KANSAS CITY (AP) - Missouri Baptist University has announced it will give the state oversight of seven charter school campuses, raising questions about what will happen to the nearly 4,000 students they educate.
The private, Creve Coeur-based university had sponsored the publicly funded but independently run schools. In Missouri, sponsors are responsible for periodically reviewing the charter schools they oversee.
The university had been under pressure to pull the plug on six of the schools - all run by management company Arlington, Va.-based Imagine Schools Inc. State education officials said the schools were struggling with issues, including poor academic performance and high administrative costs.
"We are getting out of the charter school business altogether," Doug Copeland, an attorney for the university, said Friday. "Missouri Baptist is a small private Christian school that needs to be focusing and wants to be focusing on what it's supposed to be focusing on, which is educating its own students. This charter school stuff is really a huge distraction.
"If they had been operated better I don't think it would have been the same problem."
Imagine Schools said in a statement that it was "disappointed" in the decision and the schools had been making progress.
"Even with this pending change, our passion and efforts remain laser-focused on doing our best for the students we serve," the statement said.
The issue had been brewing for months, and among the people pressuring Missouri Baptist to revoke the sponsorship were Missouri Education Commissioner Chris Nicastro and St. Louis Mayor Francis Slay.
Instead of closing all the Imagine-led schools, the university decided in December to close two schools later this year but give the other four more time to make improvements.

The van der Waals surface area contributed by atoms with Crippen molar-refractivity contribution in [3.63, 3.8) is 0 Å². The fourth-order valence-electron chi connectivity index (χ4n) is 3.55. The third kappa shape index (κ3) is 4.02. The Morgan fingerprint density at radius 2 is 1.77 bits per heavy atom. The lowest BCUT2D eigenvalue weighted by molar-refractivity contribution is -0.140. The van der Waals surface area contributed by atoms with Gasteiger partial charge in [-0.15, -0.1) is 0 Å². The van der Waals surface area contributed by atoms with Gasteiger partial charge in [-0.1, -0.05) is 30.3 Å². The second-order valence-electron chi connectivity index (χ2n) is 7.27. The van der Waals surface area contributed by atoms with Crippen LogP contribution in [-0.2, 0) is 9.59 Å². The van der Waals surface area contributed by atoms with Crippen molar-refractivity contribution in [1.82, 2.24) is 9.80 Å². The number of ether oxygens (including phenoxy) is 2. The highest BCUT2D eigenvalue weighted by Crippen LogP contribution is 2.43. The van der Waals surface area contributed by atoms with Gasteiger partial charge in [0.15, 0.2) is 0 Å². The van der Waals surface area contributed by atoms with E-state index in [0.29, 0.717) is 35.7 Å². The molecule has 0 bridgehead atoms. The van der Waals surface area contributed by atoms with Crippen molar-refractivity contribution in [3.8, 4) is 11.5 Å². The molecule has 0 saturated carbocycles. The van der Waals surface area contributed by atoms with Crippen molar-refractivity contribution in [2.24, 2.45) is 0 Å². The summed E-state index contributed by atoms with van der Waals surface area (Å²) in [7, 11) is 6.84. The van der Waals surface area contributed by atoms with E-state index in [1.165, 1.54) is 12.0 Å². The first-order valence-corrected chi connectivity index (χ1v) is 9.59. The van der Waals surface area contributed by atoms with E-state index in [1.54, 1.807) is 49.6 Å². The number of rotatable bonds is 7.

The state doesn't have the ability to intervene in charter schools, but can take action against the sponsors.
Last week, the Missouri Department of Elementary and Secondary Education announced it had scheduled a first-of-its-kind public hearing in April to consider whether to allow the university to keep sponsoring schools. There'll be no need for the hearing now after Missouri Baptist announced Thursday it intended to turn oversight of the charter schools over to the state.
Nicastro was expected to recommend the state board accept the agreement with Missouri Baptist during an April meeting in Jefferson City. An education department spokeswoman said the state's Board of Education will be responsible for deciding what happened to the schools.
There had been no public calls to close the seventh Missouri Baptist-sponsored school, Carondelet Leadership Academy, which is operated by a Chicago-based charter network called American Quality Schools. Copeland said he assumed another sponsor would be found for Carondelet, but doubted that would happen for the Imagine schools.
"No one would sponsor any of the Imagine schools," he said. "I can't imagine."